Meanwhile, the “boots on the ground” worked constantly to provide for the needs of the communities. Volunteers on both ends of the region worked around the clock to provide safe shelter for residents, prepare and serve food for evacuated families, provide clean up supplies and a helping hand as they returned to their properties, and offer care and comfort for all those in need.

Volunteer Paul Keeton helps members of the Lee family as they go through the remains of their home in Weed.
Volunteer Paul Keeton helps members of the Lee family as they go through the remains of their home in Weed.

On Saturday, September 23, as volunteers surveyed the damaged neighborhoods in Weed, delivering food and supplies to residents at their properties, we opened a service center at the nearby College of the Siskiyous. Those in need of assistance met face to face with volunteers seeking to connect them with any and all services necessary to begin the recovery process. Three days later, other state and local response agencies would join the Red Cross at the same location, providing a one-stop-shop for aid. This Local Assistance Center would close on September 28, however the Red Cross would remain at the site three more days to ensure everyone received the assistance they required.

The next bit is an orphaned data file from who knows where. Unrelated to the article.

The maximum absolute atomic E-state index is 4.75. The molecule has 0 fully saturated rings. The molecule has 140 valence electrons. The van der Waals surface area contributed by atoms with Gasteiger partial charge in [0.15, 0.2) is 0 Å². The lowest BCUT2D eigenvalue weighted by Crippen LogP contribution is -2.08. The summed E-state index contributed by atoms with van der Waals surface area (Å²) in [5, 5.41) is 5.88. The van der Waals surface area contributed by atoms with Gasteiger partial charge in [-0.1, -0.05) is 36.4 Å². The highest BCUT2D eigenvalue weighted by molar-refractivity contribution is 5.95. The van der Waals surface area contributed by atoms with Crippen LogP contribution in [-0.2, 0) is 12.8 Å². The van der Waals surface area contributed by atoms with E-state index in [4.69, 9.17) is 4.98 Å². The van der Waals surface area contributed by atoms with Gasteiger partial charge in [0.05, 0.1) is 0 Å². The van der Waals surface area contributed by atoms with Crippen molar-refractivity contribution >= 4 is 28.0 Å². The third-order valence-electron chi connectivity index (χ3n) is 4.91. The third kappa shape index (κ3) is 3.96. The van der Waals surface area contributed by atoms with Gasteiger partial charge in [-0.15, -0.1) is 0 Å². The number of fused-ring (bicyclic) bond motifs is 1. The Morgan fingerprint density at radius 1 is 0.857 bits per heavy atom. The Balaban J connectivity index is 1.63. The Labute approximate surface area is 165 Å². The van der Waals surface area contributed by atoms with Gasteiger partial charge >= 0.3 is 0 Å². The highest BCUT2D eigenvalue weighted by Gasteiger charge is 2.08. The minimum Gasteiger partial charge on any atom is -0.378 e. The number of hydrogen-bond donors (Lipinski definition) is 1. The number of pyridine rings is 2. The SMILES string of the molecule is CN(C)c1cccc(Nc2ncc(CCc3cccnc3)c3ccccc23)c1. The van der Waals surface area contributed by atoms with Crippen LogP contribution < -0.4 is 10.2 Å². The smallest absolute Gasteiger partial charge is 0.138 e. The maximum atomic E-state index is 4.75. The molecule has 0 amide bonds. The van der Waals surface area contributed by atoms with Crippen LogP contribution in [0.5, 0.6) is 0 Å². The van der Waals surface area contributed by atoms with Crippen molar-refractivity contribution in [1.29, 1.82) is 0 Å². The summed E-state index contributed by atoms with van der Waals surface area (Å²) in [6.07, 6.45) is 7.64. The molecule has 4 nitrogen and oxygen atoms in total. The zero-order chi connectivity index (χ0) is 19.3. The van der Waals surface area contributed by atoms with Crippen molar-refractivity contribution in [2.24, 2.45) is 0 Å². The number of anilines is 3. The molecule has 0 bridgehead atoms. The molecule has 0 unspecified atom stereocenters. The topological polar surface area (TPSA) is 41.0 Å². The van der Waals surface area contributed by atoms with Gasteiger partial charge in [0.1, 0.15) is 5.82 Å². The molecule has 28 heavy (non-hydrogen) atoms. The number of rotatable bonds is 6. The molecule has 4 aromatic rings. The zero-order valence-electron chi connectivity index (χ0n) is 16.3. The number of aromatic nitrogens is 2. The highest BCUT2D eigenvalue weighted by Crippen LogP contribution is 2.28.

Red Cross Emergency Response Vehicles deliver supplies to service center in Weed
Red Cross Emergency Response Vehicles deliver supplies to service center in Weed

Similarly in El Dorado County, service centers were established in the towns of Placerville and Georgetown to assist residents who had been affected by the King Fire. Some of these residents had remained evacuated nearly two weeks since the fire’s beginning.

Finally, a much needed break in the weather brought rain across the Capital Region, dousing any lingering embers in Weed and shifting the advantage to firefighters in El Dorado County. It was September 25 – ten days since the Boles Fire began – when the evacuation shelter, which had ultimately moved to the National Guard Armory in Mt Shasta, closed.

Volunteer Pat Day speaks with Weed residents at the Boles Fire evacuation shelter in Mt Shasta. Pat served as the shelter manager.
Volunteer Pat Day speaks with Weed residents at the Boles Fire evacuation shelter in Mt Shasta. Pat served as the shelter manager.